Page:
The billionaires are purchasing sports broadcasters and football teams, both at home and abroad, seeking to quickly build up their brands in the sports industry – which the government wants to reach 5 trillion yuan ($800 billion) and account for 1% of China’s GDP from 0.6%.
Perhaps the most noticeable deals are billionaire Wang Jianlin’s $52 million purchase of a 20% stake in Spanish football club Atletico Madrid and China Media Capital (CMC)’s $400 million purchase of a 13% stake in City Football Group, which owns England’s Manchester City and the U.S.’s New York City FC. CMC’s Li Ruigang will also join the group’s board.
What’s more, Chinese investors are willing to pay record breaking transfer fees to tap top European premier leagues players to join their clubs. On Wednesday, the Alibaba-backed Evergrande Taobao signed up Atletico Madrid’s Jackson Martinez for 42 million euros ($46 million).
They are investing abroad to help bring professionals, such as sports management experts and coaches, to China and facilitate youth training overseas, where there’s better training facilities than in the developing country. Plus, asset prices in Europe are at attractive levels, given the region’s economic woes, says Beijing-based fund manager who oversees a sports investment fund.
Investors’ enthusiasm has already pumped asset prices to record levels. CMC in October paid an eye-popping $1.3 billion for the exclusive broadcast rights over the next five years for the Chinese Super League, outbidding a group of competitors which included state broadcaster CCTV. The price is sky high, given that the television rights for the 2015 season only fetched 50 million yuan ($7.6 million).
“If you told me a few years ago that someone would spend this much for the broadcast rights for the Chinese Super League, I’d think you were kidding me,” says a Beijing-based investment professional who declined to be named. “But there is still premium to be made from such expensive prices.”
Profits will be elusive in the near future, as whatever advertising and subscription payment they collect will not be able to cover the huge purchasing costs, industry professionals say. For a country of China’s size, its professional sports market is relatively small. Consultancy PwC estimated in 2011 that total revenues from ticketing, merchandise and advertising in China would reach $3.4bn this year, compared with $63.6bn in the U.S.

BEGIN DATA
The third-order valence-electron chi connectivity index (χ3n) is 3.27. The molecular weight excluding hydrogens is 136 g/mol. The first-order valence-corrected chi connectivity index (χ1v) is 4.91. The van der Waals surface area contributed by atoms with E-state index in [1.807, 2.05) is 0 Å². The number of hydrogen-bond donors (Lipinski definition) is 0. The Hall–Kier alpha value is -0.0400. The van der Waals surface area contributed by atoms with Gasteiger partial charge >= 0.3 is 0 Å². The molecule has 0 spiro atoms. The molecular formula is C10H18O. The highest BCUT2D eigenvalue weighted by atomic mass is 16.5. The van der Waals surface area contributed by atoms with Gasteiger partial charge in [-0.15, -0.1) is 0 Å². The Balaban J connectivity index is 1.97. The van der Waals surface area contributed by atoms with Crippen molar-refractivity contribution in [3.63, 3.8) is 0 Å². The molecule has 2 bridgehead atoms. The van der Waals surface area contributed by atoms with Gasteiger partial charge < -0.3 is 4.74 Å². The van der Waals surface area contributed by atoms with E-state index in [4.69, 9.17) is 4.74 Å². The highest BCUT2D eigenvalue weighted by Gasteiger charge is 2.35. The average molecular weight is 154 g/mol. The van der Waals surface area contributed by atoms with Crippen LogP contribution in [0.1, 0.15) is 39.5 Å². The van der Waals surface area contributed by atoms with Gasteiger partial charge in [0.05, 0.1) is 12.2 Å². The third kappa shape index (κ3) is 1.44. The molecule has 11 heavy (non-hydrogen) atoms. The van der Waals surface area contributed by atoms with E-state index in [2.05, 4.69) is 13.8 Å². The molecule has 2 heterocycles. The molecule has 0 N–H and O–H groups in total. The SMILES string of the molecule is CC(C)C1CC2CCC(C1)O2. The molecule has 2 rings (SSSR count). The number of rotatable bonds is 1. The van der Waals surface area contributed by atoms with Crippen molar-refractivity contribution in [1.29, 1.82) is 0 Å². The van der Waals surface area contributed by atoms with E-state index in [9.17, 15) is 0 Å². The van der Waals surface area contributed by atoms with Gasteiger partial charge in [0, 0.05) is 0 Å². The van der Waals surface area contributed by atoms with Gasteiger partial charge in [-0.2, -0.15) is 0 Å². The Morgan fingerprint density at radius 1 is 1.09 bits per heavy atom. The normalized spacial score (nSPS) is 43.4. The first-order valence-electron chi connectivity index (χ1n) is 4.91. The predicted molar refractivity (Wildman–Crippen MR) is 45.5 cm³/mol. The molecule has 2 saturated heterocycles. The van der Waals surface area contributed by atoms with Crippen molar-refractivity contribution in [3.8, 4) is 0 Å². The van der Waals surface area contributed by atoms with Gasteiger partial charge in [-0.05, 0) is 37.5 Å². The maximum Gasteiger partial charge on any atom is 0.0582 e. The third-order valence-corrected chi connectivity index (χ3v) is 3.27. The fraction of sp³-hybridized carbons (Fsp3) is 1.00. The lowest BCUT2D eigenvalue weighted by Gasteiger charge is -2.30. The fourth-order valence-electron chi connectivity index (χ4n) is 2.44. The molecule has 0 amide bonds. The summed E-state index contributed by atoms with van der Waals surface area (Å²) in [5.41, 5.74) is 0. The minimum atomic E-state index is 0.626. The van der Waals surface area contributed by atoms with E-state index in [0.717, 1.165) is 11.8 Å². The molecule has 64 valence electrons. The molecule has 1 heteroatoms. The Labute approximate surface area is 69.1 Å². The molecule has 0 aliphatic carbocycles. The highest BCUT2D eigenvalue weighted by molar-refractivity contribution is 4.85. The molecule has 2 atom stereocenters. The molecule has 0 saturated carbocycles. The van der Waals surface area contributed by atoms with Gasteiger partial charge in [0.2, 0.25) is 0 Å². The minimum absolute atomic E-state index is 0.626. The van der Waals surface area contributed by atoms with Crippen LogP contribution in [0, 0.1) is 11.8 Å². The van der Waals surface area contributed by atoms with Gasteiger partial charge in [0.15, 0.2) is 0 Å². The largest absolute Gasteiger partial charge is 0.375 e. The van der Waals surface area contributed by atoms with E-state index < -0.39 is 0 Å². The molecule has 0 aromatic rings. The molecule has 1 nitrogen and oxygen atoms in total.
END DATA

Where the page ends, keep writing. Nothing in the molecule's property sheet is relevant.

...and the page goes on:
That is taking a toll on Guangzhou Evergrande Taobao, the football team Alibaba invested $192 million in 2014 for a 50% stake. The team reported a loss of 517 million yuan ($78.5 million) in the first half of 2015, as they didn’t generate enough from advertising and ticket sales to cover its rising operating costs.
Making a quick buck in the actual football game might not be possible for now. However, profits are not a priority for LeEco’s sports unit Le Sports, the company’s Chief Executive Lei Zhenjian said in a recent interview. Le Sports is focusing on products and services, and it is in advanced talks to raise 3 billion yuan($460 million) in a new fundraising round, he said. It was valued at $451 million last year.
The companies are still exploring how to use their sports assets. Money might be made from sports tourism and online sports betting, or guiding users to its more profitable business platforms, said the aforementioned Beijing-based investment professional.
The central government is encouraging private investors to build fitness facilities and provide related services, as it seeks to reform a sports sector fixated with winning Olympic gold medals and has seen little public participation in recreational sports. China’s President Xi Jinping, an avid football fan himself, has made Vice Premier Liu Yandong in charge of a “leading small group” to oversee progress in football, which has become a national joke due to its ineptitude and past match-fixing and bribery scandals.
The Ministry of Education is building 20,000 football schools by 2017 and aims to increase that number to 50,000 by 2025. “The social image of sports has been greatly improved,” said the sports investment fund manager. “It used to be viewed as a useless hobby and few people would accept a professional football career. But now people are gradually seeing it as a positive part of life.”
Another opportunity lies in emerging sports, such as marathon or non-professional football league, as they remain undervalued, says Ken Xu, a partner at Shanghai-based venture capital Gobi Partners. “Even though football hasn’t really took off, money has been going into this for a while,” he says. “So football is not really cheap anyway. But there are a lot of emerging sports and there is still a lot of money to be made from those.”
By YUE WANG Feb. 4, 2016 in Forbes
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